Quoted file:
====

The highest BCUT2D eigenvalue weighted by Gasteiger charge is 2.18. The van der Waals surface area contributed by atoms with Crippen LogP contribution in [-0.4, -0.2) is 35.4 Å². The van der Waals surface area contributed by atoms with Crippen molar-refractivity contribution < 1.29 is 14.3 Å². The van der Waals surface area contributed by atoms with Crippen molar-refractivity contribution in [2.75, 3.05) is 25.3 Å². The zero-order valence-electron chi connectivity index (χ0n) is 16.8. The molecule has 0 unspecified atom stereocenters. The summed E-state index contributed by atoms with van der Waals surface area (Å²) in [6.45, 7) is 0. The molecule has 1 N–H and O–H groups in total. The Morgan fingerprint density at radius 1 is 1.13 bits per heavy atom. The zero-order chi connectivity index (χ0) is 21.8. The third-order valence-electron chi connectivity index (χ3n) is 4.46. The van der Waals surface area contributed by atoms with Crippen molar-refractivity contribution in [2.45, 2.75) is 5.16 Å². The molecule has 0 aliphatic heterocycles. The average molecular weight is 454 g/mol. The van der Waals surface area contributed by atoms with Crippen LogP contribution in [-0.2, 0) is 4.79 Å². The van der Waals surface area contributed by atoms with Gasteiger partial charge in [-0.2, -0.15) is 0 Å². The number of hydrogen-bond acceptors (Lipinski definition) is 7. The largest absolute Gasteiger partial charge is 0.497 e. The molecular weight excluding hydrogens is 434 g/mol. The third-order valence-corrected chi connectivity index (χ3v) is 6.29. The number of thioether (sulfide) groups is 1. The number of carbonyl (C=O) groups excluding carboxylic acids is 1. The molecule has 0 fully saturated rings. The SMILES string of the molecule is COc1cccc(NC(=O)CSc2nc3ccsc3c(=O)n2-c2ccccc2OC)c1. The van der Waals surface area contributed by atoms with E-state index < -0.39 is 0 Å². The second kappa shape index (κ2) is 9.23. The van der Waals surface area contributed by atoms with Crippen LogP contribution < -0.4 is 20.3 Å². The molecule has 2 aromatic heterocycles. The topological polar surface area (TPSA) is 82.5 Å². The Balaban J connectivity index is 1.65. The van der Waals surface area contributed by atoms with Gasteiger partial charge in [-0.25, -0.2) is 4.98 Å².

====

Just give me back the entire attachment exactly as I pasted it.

The highest BCUT2D eigenvalue weighted by Gasteiger charge is 2.18. The van der Waals surface area contributed by atoms with Crippen LogP contribution in [-0.4, -0.2) is 35.4 Å². The van der Waals surface area contributed by atoms with Crippen molar-refractivity contribution < 1.29 is 14.3 Å². The van der Waals surface area contributed by atoms with Crippen molar-refractivity contribution in [2.75, 3.05) is 25.3 Å². The zero-order valence-electron chi connectivity index (χ0n) is 16.8. The molecule has 0 unspecified atom stereocenters. The summed E-state index contributed by atoms with van der Waals surface area (Å²) in [6.45, 7) is 0. The molecule has 1 N–H and O–H groups in total. The Morgan fingerprint density at radius 1 is 1.13 bits per heavy atom. The zero-order chi connectivity index (χ0) is 21.8. The third-order valence-electron chi connectivity index (χ3n) is 4.46. The van der Waals surface area contributed by atoms with Crippen molar-refractivity contribution in [2.45, 2.75) is 5.16 Å². The molecule has 0 aliphatic heterocycles. The average molecular weight is 454 g/mol. The van der Waals surface area contributed by atoms with Crippen LogP contribution in [-0.2, 0) is 4.79 Å². The van der Waals surface area contributed by atoms with Gasteiger partial charge in [-0.2, -0.15) is 0 Å². The number of hydrogen-bond acceptors (Lipinski definition) is 7. The largest absolute Gasteiger partial charge is 0.497 e. The molecular weight excluding hydrogens is 434 g/mol. The third-order valence-corrected chi connectivity index (χ3v) is 6.29. The number of thioether (sulfide) groups is 1. The number of carbonyl (C=O) groups excluding carboxylic acids is 1. The molecule has 0 fully saturated rings. The SMILES string of the molecule is COc1cccc(NC(=O)CSc2nc3ccsc3c(=O)n2-c2ccccc2OC)c1. The van der Waals surface area contributed by atoms with E-state index < -0.39 is 0 Å². The second kappa shape index (κ2) is 9.23. The van der Waals surface area contributed by atoms with Crippen LogP contribution < -0.4 is 20.3 Å². The molecule has 2 aromatic heterocycles. The topological polar surface area (TPSA) is 82.5 Å². The Balaban J connectivity index is 1.65. The van der Waals surface area contributed by atoms with Gasteiger partial charge in [-0.25, -0.2) is 4.98 Å².